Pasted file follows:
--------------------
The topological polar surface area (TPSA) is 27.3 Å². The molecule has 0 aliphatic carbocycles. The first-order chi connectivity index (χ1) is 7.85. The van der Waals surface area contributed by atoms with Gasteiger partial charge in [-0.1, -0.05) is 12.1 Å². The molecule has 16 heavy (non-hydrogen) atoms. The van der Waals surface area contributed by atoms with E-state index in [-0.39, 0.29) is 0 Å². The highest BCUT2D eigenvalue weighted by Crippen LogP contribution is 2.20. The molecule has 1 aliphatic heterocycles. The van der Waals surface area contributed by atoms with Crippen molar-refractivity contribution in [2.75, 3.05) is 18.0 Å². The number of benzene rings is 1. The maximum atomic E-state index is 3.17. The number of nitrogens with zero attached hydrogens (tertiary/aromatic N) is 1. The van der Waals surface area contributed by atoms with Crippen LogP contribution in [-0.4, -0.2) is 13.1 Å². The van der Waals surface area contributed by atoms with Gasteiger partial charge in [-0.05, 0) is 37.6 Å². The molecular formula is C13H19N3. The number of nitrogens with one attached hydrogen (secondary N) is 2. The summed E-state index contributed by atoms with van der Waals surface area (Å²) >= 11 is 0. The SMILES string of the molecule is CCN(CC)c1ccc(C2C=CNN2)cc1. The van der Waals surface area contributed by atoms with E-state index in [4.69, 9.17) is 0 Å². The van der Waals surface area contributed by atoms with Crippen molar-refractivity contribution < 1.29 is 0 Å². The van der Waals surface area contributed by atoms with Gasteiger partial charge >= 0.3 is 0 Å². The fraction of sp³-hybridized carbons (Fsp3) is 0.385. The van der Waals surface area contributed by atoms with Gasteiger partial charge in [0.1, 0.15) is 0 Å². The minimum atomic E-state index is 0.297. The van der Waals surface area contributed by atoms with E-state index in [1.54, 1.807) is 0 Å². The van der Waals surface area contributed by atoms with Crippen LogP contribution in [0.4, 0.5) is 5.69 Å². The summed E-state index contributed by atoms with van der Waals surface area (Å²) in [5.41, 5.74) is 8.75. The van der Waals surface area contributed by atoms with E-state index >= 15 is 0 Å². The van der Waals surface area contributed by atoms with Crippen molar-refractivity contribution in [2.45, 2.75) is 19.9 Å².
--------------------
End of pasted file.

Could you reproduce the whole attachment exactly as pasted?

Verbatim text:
The topological polar surface area (TPSA) is 27.3 Å². The molecule has 0 aliphatic carbocycles. The first-order chi connectivity index (χ1) is 7.85. The van der Waals surface area contributed by atoms with Gasteiger partial charge in [-0.1, -0.05) is 12.1 Å². The molecule has 16 heavy (non-hydrogen) atoms. The van der Waals surface area contributed by atoms with E-state index in [-0.39, 0.29) is 0 Å². The highest BCUT2D eigenvalue weighted by Crippen LogP contribution is 2.20. The molecule has 1 aliphatic heterocycles. The van der Waals surface area contributed by atoms with Crippen molar-refractivity contribution in [2.75, 3.05) is 18.0 Å². The number of benzene rings is 1. The maximum atomic E-state index is 3.17. The number of nitrogens with zero attached hydrogens (tertiary/aromatic N) is 1. The van der Waals surface area contributed by atoms with Crippen LogP contribution in [-0.4, -0.2) is 13.1 Å². The van der Waals surface area contributed by atoms with Gasteiger partial charge in [-0.05, 0) is 37.6 Å². The molecular formula is C13H19N3. The number of nitrogens with one attached hydrogen (secondary N) is 2. The summed E-state index contributed by atoms with van der Waals surface area (Å²) >= 11 is 0. The SMILES string of the molecule is CCN(CC)c1ccc(C2C=CNN2)cc1. The van der Waals surface area contributed by atoms with E-state index in [4.69, 9.17) is 0 Å². The van der Waals surface area contributed by atoms with Crippen molar-refractivity contribution < 1.29 is 0 Å². The van der Waals surface area contributed by atoms with Gasteiger partial charge >= 0.3 is 0 Å². The fraction of sp³-hybridized carbons (Fsp3) is 0.385. The van der Waals surface area contributed by atoms with Gasteiger partial charge in [0.1, 0.15) is 0 Å². The minimum atomic E-state index is 0.297. The van der Waals surface area contributed by atoms with E-state index in [1.54, 1.807) is 0 Å². The van der Waals surface area contributed by atoms with Crippen LogP contribution in [0.4, 0.5) is 5.69 Å². The summed E-state index contributed by atoms with van der Waals surface area (Å²) in [5.41, 5.74) is 8.75. The van der Waals surface area contributed by atoms with E-state index >= 15 is 0 Å². The van der Waals surface area contributed by atoms with Crippen molar-refractivity contribution in [2.45, 2.75) is 19.9 Å².